..............they both remember in the 1920s/30s a widow, Flo' Worthington, "keeping house" for Freddie Keyes on the Dragwell in Kegworth. Emily lived right opposite the house and my mum went to school with Flo's son, Billy, who apparently messed his pants regularly.
Postcards / Church /
As a former resident, albeit 45-50 years ago when my father was Rector, may I say how much I've enjoyed browsing your website ... certainly brought back some memories!

My father was George Suthers. We were the first occupants of the new Rectory - have some early photos of it somewhere ... taken by a Daily Mail photographer of all things! Is the old acacia still in the garden?

I haven't been to Kegworth for quite some time, although both my parents are buried there and I was married at St Andrews, but I can see there has been the odd change!

The reason I looked up the village was that, the other day, I came upon some old postcards. Inevitably four of them were of the church, one of the river and five of village streets in the 50's, but three others intrigued me.

One was 'Across the Lawn , The Manor House' (venue for Easter Egg Hunts!) by G F Hudson ..which you've got on the site, and then there's another one in the same series titled 'The Doctors' Kegworth.

Do you know who G F Hudson was? However, it's the third one I really want to ask about. It's a picture of 'Rectory Grounds and Church' taken from almost the identical place as the modern one you have on the site ... but on the back it's addressed to Private C Moss ... B.E F. and says 'With Miss Henrietta Stephenson's best wishes for Christmas 1915 & 'Good luck' for 1916'. I suspect the C Moss could well be Charlie Moss, who used to have a small shoe repair (I think) shop in London Road - where my father spent many hours chatting - but was Henrietta the Rector's daughter? I have a vague recollection that there may have been a Rev'd Stephenson, and we wondered if she or other 'ladies' of the parish sent postcards to all the Kegworth volunteers.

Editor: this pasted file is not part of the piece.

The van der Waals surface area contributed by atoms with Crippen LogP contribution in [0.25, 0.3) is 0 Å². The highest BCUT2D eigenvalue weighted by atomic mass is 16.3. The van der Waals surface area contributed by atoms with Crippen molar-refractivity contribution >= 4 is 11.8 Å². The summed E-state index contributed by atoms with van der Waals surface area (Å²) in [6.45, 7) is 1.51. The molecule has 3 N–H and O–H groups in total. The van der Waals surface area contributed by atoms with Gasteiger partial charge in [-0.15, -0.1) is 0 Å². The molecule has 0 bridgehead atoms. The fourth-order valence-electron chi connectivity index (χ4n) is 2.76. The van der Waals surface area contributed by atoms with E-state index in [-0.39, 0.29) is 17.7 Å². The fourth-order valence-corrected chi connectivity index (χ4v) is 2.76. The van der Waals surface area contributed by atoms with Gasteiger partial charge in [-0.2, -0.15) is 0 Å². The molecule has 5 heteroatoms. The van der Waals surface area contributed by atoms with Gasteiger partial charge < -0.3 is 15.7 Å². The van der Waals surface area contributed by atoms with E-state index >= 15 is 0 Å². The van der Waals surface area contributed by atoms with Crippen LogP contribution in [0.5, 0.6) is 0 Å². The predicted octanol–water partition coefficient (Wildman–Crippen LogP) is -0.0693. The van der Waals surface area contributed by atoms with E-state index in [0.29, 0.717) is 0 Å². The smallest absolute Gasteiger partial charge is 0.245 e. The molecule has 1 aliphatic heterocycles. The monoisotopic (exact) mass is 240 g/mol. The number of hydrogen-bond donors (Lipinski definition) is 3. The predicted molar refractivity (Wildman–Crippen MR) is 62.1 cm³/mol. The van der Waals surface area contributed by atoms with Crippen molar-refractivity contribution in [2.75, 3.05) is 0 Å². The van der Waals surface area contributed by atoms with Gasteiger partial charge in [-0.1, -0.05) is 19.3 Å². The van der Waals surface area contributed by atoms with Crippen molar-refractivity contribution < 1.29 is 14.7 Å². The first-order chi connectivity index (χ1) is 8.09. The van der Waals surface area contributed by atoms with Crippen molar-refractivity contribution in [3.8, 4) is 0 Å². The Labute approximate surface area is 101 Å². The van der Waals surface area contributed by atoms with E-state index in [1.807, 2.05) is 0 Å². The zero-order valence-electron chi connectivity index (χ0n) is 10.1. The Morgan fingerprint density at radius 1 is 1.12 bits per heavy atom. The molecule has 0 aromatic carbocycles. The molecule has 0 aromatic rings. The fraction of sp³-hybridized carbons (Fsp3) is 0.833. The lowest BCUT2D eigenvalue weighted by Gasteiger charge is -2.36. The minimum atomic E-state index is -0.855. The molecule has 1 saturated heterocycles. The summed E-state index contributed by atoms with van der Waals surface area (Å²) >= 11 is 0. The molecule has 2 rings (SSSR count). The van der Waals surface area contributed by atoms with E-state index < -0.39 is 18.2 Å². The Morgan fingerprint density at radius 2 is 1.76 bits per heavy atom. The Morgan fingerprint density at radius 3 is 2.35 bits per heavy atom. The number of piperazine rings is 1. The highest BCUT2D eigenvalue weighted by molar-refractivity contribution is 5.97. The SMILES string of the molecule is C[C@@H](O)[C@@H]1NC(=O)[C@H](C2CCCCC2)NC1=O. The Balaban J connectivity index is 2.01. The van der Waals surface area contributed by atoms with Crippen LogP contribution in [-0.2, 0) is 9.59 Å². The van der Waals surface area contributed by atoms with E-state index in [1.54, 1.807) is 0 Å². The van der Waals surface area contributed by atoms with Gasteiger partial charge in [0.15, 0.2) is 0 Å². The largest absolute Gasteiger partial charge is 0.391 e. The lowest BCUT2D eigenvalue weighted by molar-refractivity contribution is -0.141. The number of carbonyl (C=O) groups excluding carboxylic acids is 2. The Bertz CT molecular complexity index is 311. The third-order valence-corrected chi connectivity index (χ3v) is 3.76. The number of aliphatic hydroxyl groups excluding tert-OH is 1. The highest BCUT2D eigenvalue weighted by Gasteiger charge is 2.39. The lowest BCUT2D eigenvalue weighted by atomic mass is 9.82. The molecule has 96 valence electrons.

Just to prove the point, do you know if there is anything similar in the museum? Must say it feels rather odd to be asking questions. As a member of both our village and the area local history societies, I'm usually on the other end! Anyway thanks again for the 'stroll down memory lane'.

Regards Mary Atkins

PS Re 'Ghosts' .. Didn't realise there were so many around! I vaguely remember my father being called into 'discourage' a grey lady who drifted up the stairs at The Cedars, and Lou and Ken Hayward, who had an antique shop in the Market Place, claimed to have one ... I think in their sitting-room.

...............Leicester Record Office, there is a list on Mico Fiche of every birth in Kegworth from about 1838 to around 1860. It is the last fiche in the Kegworths Birth section. Luckily the then Vicar decided to record these births regardless of denomination.
Roads - Now and then
...............I've had a look at the 1881 census and my analysis of the streets mentioned is attached.

The census doen't mention Cabbage Nook, Claypit (Clipit) Lane, Boroughwell or Harrisons Yard. The explanation for the first three is easy, there were no houses there in 1881. I'm not sure where Harrisons Yard was, off the Market Place rings a bell.

What is shown as Long Whatton Road, became Broadhill in the 1920s and reverted to Whatton Road after about 1950. I was born at 92 Whatton Road in 1947 which is shown on my birth cert as 10 Broadhill. Clipit Lane, as it's known to locals, became Broad Hill Road when they built the houses post WWII and the people in the new houses thought it beneath them the live in Claypit Lane.

In the census, the south bound side of London Road is called London Road and the north bound side Loughborough Road. I think a lot depended on the enumerators and their own versions of street names.

Just to confuse us, the census mentions Nottingham Road, Station Road and Pinfold St. Station Rd is definitely the same location as shown on the 1884 map. Nottingham Road appears to start at the bottom of Dragwell and run to Borough St and from there it is Station Road to the 4 Turns. I still reckon Pinfold St runs from the top of Mill Lane to Patels' shop (Gayatri News). Doctors is a colloquial name for the bit from bottom of Dragwell up to Harrison House.

Roads - Now and then
Have now confirmed location of Pinfold Street being as I thought, i.e. that bit of Nottingham Road between Patels' shop and the top of Mill Lane.

In the 1881 Census there is a wheelwright, William Kelham, in Pinfold St. This William Kelham was the brother of John Crane Kelham, the blacksmith of Dragwell. John Crane Kelhams' forge was on the site of David Houseman's home.